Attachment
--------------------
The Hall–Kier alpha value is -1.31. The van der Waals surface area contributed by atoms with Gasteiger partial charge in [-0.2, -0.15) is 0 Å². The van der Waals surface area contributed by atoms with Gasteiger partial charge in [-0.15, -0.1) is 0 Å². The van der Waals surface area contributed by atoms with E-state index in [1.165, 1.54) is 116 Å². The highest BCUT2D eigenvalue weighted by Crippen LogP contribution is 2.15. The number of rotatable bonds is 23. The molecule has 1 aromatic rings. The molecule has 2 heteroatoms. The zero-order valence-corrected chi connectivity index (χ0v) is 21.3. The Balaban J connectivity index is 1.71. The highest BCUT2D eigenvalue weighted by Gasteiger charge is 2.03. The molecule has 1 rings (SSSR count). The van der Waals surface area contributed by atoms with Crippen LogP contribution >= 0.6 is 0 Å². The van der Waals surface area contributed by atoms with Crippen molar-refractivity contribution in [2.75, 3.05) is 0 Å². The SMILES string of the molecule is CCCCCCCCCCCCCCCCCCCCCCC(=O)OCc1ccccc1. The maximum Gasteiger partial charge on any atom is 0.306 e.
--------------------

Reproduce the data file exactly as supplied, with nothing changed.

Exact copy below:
The Hall–Kier alpha value is -1.31. The van der Waals surface area contributed by atoms with Gasteiger partial charge in [-0.2, -0.15) is 0 Å². The van der Waals surface area contributed by atoms with Gasteiger partial charge in [-0.15, -0.1) is 0 Å². The van der Waals surface area contributed by atoms with E-state index in [1.165, 1.54) is 116 Å². The highest BCUT2D eigenvalue weighted by Crippen LogP contribution is 2.15. The number of rotatable bonds is 23. The molecule has 1 aromatic rings. The molecule has 2 heteroatoms. The zero-order valence-corrected chi connectivity index (χ0v) is 21.3. The Balaban J connectivity index is 1.71. The highest BCUT2D eigenvalue weighted by Gasteiger charge is 2.03. The molecule has 1 rings (SSSR count). The van der Waals surface area contributed by atoms with Crippen LogP contribution >= 0.6 is 0 Å². The van der Waals surface area contributed by atoms with Crippen molar-refractivity contribution in [2.75, 3.05) is 0 Å². The SMILES string of the molecule is CCCCCCCCCCCCCCCCCCCCCCC(=O)OCc1ccccc1. The maximum Gasteiger partial charge on any atom is 0.306 e.